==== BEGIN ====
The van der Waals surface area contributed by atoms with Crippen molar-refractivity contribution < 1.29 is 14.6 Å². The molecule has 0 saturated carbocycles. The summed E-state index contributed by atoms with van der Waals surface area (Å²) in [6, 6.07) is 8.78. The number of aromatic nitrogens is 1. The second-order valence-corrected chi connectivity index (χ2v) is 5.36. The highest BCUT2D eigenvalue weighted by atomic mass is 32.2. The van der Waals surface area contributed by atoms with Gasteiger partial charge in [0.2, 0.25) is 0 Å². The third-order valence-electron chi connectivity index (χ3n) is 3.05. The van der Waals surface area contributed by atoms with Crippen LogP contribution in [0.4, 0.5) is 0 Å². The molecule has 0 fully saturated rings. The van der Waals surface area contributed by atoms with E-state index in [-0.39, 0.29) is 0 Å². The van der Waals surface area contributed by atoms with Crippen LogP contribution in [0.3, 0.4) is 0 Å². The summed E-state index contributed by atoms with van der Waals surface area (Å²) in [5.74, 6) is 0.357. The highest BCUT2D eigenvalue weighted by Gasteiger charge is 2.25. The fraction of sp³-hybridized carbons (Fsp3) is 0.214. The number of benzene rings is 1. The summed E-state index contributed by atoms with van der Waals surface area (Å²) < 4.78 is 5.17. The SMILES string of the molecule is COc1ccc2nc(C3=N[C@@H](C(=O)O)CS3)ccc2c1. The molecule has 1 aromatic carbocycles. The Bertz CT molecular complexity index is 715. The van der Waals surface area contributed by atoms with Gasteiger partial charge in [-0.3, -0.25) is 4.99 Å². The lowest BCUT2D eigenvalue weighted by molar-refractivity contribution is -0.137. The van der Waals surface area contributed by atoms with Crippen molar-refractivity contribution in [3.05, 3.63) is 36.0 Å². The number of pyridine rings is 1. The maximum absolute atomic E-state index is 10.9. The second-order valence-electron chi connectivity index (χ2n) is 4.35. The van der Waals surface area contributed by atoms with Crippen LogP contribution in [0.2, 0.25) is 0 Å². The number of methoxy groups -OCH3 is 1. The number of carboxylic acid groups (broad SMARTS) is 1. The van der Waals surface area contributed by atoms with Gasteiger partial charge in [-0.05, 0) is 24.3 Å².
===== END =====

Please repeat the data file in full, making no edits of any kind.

The van der Waals surface area contributed by atoms with Crippen molar-refractivity contribution < 1.29 is 14.6 Å². The molecule has 0 saturated carbocycles. The summed E-state index contributed by atoms with van der Waals surface area (Å²) in [6, 6.07) is 8.78. The number of aromatic nitrogens is 1. The second-order valence-corrected chi connectivity index (χ2v) is 5.36. The highest BCUT2D eigenvalue weighted by atomic mass is 32.2. The van der Waals surface area contributed by atoms with Gasteiger partial charge in [0.2, 0.25) is 0 Å². The third-order valence-electron chi connectivity index (χ3n) is 3.05. The van der Waals surface area contributed by atoms with Crippen LogP contribution in [0.4, 0.5) is 0 Å². The molecule has 0 fully saturated rings. The van der Waals surface area contributed by atoms with E-state index in [-0.39, 0.29) is 0 Å². The van der Waals surface area contributed by atoms with Crippen LogP contribution in [0.3, 0.4) is 0 Å². The summed E-state index contributed by atoms with van der Waals surface area (Å²) in [5.74, 6) is 0.357. The highest BCUT2D eigenvalue weighted by Gasteiger charge is 2.25. The fraction of sp³-hybridized carbons (Fsp3) is 0.214. The number of benzene rings is 1. The summed E-state index contributed by atoms with van der Waals surface area (Å²) < 4.78 is 5.17. The SMILES string of the molecule is COc1ccc2nc(C3=N[C@@H](C(=O)O)CS3)ccc2c1. The molecule has 1 aromatic carbocycles. The Bertz CT molecular complexity index is 715. The van der Waals surface area contributed by atoms with Gasteiger partial charge in [-0.3, -0.25) is 4.99 Å². The lowest BCUT2D eigenvalue weighted by molar-refractivity contribution is -0.137. The van der Waals surface area contributed by atoms with Crippen molar-refractivity contribution in [3.05, 3.63) is 36.0 Å². The number of pyridine rings is 1. The maximum absolute atomic E-state index is 10.9. The second-order valence-electron chi connectivity index (χ2n) is 4.35. The van der Waals surface area contributed by atoms with Crippen LogP contribution in [0.2, 0.25) is 0 Å². The number of methoxy groups -OCH3 is 1. The number of carboxylic acid groups (broad SMARTS) is 1. The van der Waals surface area contributed by atoms with Gasteiger partial charge in [-0.05, 0) is 24.3 Å².